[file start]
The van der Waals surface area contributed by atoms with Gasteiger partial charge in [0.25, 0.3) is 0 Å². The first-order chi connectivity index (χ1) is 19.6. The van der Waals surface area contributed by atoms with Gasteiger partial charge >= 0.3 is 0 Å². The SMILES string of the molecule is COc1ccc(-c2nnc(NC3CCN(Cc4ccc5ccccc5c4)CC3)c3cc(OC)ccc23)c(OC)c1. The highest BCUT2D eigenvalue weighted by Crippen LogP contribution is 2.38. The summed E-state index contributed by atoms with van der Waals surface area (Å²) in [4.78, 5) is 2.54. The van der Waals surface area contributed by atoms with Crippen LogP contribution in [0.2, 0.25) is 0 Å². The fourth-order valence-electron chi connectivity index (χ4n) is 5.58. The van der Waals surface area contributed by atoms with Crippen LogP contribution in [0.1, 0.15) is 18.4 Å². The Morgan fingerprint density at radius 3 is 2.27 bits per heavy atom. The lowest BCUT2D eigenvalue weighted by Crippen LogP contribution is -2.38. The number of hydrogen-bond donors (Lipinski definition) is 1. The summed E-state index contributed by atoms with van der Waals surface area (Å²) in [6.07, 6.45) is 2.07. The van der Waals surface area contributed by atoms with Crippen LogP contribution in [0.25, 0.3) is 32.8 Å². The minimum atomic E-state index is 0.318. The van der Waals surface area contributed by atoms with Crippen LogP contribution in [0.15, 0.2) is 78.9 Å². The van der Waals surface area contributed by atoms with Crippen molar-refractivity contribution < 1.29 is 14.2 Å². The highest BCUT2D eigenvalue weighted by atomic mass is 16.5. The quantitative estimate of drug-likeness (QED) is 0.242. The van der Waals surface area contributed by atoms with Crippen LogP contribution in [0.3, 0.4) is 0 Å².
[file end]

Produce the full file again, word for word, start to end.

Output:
The van der Waals surface area contributed by atoms with Gasteiger partial charge in [0.25, 0.3) is 0 Å². The first-order chi connectivity index (χ1) is 19.6. The van der Waals surface area contributed by atoms with Gasteiger partial charge >= 0.3 is 0 Å². The SMILES string of the molecule is COc1ccc(-c2nnc(NC3CCN(Cc4ccc5ccccc5c4)CC3)c3cc(OC)ccc23)c(OC)c1. The highest BCUT2D eigenvalue weighted by Crippen LogP contribution is 2.38. The summed E-state index contributed by atoms with van der Waals surface area (Å²) in [4.78, 5) is 2.54. The van der Waals surface area contributed by atoms with Crippen LogP contribution in [0.2, 0.25) is 0 Å². The fourth-order valence-electron chi connectivity index (χ4n) is 5.58. The van der Waals surface area contributed by atoms with Crippen LogP contribution in [0.1, 0.15) is 18.4 Å². The Morgan fingerprint density at radius 3 is 2.27 bits per heavy atom. The lowest BCUT2D eigenvalue weighted by Crippen LogP contribution is -2.38. The number of hydrogen-bond donors (Lipinski definition) is 1. The summed E-state index contributed by atoms with van der Waals surface area (Å²) in [6.07, 6.45) is 2.07. The van der Waals surface area contributed by atoms with Crippen LogP contribution in [0.25, 0.3) is 32.8 Å². The minimum atomic E-state index is 0.318. The van der Waals surface area contributed by atoms with Crippen LogP contribution in [0.15, 0.2) is 78.9 Å². The van der Waals surface area contributed by atoms with Crippen molar-refractivity contribution < 1.29 is 14.2 Å². The highest BCUT2D eigenvalue weighted by atomic mass is 16.5. The quantitative estimate of drug-likeness (QED) is 0.242. The van der Waals surface area contributed by atoms with Crippen LogP contribution in [0.3, 0.4) is 0 Å².